This week has seen clothing store Jane Norman and housing product chain Habitat announce they are in administration, and chocolate retailers Thorntons announced today they are shutting up to half of their 364 stores nationwide.
Many people thought that the worst of the financial troubles which hit our high street had finished a few years ago, with the high profile closures of stores like Borders, Woolworths and Zavvi.
However, there has been a trickle of high street stores that have since gone under too, such as fashion chains like Ethel Austin and Principles and recently DIY store Focus.
This new set of chains to announce financial struggles show that all is still not well within the UK economy, and that perhaps consumers are still choosing very carefully where to spend their income.
Most of the chains which have closed are blaming falling profits on the the consumer market. But why exactly are people cutting down on spending on the high street? Although there is high unemployment, many people are still in jobs with lots of disposable income.
One major factor could be the rising cost of living- food bills are rising month on month. Another factor are rising utilities bills- the cost of heating a house in winter leaves many people in debt.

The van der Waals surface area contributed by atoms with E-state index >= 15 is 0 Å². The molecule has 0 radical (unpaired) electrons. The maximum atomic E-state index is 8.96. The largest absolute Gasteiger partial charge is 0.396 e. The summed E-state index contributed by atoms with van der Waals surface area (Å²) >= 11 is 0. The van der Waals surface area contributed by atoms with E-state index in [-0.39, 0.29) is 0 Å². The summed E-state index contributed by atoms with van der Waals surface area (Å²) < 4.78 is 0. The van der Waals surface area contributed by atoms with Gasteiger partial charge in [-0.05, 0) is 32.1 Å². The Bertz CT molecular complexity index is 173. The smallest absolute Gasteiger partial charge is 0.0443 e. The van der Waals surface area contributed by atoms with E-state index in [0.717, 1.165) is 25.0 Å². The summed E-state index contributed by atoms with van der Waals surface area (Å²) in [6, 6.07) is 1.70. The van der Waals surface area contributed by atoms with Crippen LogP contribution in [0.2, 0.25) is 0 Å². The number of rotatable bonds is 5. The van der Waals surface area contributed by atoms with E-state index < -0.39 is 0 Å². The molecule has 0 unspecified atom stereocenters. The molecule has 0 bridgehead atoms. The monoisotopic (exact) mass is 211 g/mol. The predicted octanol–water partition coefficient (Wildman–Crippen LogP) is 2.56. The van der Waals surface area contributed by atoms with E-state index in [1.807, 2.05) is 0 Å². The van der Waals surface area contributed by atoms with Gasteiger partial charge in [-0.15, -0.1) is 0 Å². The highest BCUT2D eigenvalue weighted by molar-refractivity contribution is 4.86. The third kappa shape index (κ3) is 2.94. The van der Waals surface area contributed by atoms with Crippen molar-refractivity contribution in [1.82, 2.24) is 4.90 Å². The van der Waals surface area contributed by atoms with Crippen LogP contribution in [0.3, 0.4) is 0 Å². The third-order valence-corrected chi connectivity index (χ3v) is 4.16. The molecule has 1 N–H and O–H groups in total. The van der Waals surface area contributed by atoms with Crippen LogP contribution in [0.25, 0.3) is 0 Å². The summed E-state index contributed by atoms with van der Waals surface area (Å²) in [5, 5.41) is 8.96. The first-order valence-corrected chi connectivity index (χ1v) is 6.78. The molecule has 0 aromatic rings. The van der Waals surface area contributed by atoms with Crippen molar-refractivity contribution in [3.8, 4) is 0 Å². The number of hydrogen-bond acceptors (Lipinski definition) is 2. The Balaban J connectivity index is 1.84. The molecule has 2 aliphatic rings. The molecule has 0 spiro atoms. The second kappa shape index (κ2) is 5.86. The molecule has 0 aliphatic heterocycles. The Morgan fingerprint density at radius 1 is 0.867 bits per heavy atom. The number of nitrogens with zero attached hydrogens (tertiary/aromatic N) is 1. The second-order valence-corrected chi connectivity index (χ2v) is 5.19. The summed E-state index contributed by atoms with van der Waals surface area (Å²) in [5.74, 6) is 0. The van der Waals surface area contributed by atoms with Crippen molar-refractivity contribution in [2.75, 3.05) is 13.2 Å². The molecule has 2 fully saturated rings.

Even the cost of train fares and petrol, which people need to get to the shops, are rising making it harder to even get to the high street.
Perhaps another reason for people not spending is a lack of credit availability- loans taken out for home improvements were very common a few years ago, but now banks are more cautious about where they lend their money.
This could explain why some of the companies- such as Habitat and Homeform- which owns the home improvement brands Moben, Kitchens Direct and Dolphin- have gone into administration.
This makes the future of the high street very shaky indeed.
When will consumers be able to get to the point where they will feel confident enough to spend, and the banks confident enough to lend?
With wages frozen, a threat of redundancy for many, and the expensive cost of living, the amount of disposable income people have to spend on comsumer goods is unsubstantial. Until people feel more confident in where they can put their earnings it is going to be hard for the high street to recover.